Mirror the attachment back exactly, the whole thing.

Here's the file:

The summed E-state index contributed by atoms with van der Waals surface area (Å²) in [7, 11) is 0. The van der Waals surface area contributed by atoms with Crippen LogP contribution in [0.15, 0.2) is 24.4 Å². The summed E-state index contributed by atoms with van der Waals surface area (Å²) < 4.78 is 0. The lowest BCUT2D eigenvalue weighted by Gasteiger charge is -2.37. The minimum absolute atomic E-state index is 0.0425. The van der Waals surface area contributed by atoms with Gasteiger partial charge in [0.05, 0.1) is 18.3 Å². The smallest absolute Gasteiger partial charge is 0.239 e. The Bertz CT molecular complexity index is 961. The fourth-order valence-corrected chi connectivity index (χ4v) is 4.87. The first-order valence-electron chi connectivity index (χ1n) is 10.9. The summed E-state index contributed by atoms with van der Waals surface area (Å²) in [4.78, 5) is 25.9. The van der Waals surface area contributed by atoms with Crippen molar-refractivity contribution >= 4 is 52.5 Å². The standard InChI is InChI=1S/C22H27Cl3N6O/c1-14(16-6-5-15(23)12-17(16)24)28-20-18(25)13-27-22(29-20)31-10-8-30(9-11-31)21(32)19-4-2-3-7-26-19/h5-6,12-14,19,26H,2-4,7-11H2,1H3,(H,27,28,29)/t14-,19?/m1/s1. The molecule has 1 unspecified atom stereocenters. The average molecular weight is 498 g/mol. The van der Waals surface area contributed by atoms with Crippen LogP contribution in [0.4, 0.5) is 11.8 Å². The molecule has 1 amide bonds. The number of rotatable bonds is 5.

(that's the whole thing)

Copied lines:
The summed E-state index contributed by atoms with van der Waals surface area (Å²) in [7, 11) is 0. The van der Waals surface area contributed by atoms with Crippen LogP contribution in [0.15, 0.2) is 24.4 Å². The summed E-state index contributed by atoms with van der Waals surface area (Å²) < 4.78 is 0. The lowest BCUT2D eigenvalue weighted by Gasteiger charge is -2.37. The minimum absolute atomic E-state index is 0.0425. The van der Waals surface area contributed by atoms with Gasteiger partial charge in [0.05, 0.1) is 18.3 Å². The smallest absolute Gasteiger partial charge is 0.239 e. The Bertz CT molecular complexity index is 961. The fourth-order valence-corrected chi connectivity index (χ4v) is 4.87. The first-order valence-electron chi connectivity index (χ1n) is 10.9. The summed E-state index contributed by atoms with van der Waals surface area (Å²) in [4.78, 5) is 25.9. The van der Waals surface area contributed by atoms with Crippen molar-refractivity contribution >= 4 is 52.5 Å². The standard InChI is InChI=1S/C22H27Cl3N6O/c1-14(16-6-5-15(23)12-17(16)24)28-20-18(25)13-27-22(29-20)31-10-8-30(9-11-31)21(32)19-4-2-3-7-26-19/h5-6,12-14,19,26H,2-4,7-11H2,1H3,(H,27,28,29)/t14-,19?/m1/s1. The molecule has 1 unspecified atom stereocenters. The average molecular weight is 498 g/mol. The van der Waals surface area contributed by atoms with Crippen LogP contribution in [0.4, 0.5) is 11.8 Å². The molecule has 1 amide bonds. The number of rotatable bonds is 5.